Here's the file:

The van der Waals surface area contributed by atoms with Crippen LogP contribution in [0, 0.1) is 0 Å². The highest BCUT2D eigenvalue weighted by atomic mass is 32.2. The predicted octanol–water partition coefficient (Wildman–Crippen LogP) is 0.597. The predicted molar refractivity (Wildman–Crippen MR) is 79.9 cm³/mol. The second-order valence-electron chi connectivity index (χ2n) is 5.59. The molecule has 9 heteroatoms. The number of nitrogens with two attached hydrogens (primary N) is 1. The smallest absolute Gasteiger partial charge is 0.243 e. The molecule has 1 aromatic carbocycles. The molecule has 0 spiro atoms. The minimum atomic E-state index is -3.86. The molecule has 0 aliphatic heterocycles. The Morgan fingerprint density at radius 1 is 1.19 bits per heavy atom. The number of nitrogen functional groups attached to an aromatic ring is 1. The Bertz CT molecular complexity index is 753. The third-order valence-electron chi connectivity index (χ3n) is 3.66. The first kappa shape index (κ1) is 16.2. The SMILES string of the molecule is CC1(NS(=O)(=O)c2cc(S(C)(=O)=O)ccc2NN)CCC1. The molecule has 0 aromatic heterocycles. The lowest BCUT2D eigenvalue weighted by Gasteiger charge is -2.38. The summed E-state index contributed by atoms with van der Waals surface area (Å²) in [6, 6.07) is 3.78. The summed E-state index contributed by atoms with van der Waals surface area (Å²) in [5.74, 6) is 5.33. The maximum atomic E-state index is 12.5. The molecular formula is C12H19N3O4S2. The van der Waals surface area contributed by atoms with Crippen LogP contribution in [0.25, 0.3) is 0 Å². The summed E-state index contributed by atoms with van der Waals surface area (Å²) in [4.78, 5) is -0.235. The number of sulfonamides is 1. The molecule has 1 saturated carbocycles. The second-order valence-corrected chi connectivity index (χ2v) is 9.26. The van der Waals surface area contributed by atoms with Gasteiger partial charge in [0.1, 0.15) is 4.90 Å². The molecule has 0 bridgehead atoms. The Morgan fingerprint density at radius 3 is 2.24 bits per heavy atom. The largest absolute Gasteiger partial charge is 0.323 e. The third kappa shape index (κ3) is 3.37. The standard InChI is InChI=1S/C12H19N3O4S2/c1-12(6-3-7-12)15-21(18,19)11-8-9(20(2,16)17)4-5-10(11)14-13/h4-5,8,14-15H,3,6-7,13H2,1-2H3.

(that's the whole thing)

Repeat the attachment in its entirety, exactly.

The van der Waals surface area contributed by atoms with Crippen LogP contribution in [0, 0.1) is 0 Å². The highest BCUT2D eigenvalue weighted by atomic mass is 32.2. The predicted octanol–water partition coefficient (Wildman–Crippen LogP) is 0.597. The predicted molar refractivity (Wildman–Crippen MR) is 79.9 cm³/mol. The second-order valence-electron chi connectivity index (χ2n) is 5.59. The molecule has 9 heteroatoms. The number of nitrogens with two attached hydrogens (primary N) is 1. The smallest absolute Gasteiger partial charge is 0.243 e. The molecule has 1 aromatic carbocycles. The molecule has 0 spiro atoms. The minimum atomic E-state index is -3.86. The molecule has 0 aliphatic heterocycles. The Morgan fingerprint density at radius 1 is 1.19 bits per heavy atom. The number of nitrogen functional groups attached to an aromatic ring is 1. The Bertz CT molecular complexity index is 753. The third-order valence-electron chi connectivity index (χ3n) is 3.66. The first kappa shape index (κ1) is 16.2. The SMILES string of the molecule is CC1(NS(=O)(=O)c2cc(S(C)(=O)=O)ccc2NN)CCC1. The molecule has 0 aromatic heterocycles. The lowest BCUT2D eigenvalue weighted by Gasteiger charge is -2.38. The summed E-state index contributed by atoms with van der Waals surface area (Å²) in [6, 6.07) is 3.78. The summed E-state index contributed by atoms with van der Waals surface area (Å²) in [5.74, 6) is 5.33. The maximum atomic E-state index is 12.5. The molecular formula is C12H19N3O4S2. The van der Waals surface area contributed by atoms with Crippen LogP contribution in [0.25, 0.3) is 0 Å². The summed E-state index contributed by atoms with van der Waals surface area (Å²) in [4.78, 5) is -0.235. The number of sulfonamides is 1. The molecule has 1 saturated carbocycles. The second-order valence-corrected chi connectivity index (χ2v) is 9.26. The van der Waals surface area contributed by atoms with Gasteiger partial charge in [0.1, 0.15) is 4.90 Å². The molecule has 0 bridgehead atoms. The Morgan fingerprint density at radius 3 is 2.24 bits per heavy atom. The largest absolute Gasteiger partial charge is 0.323 e. The third kappa shape index (κ3) is 3.37. The standard InChI is InChI=1S/C12H19N3O4S2/c1-12(6-3-7-12)15-21(18,19)11-8-9(20(2,16)17)4-5-10(11)14-13/h4-5,8,14-15H,3,6-7,13H2,1-2H3.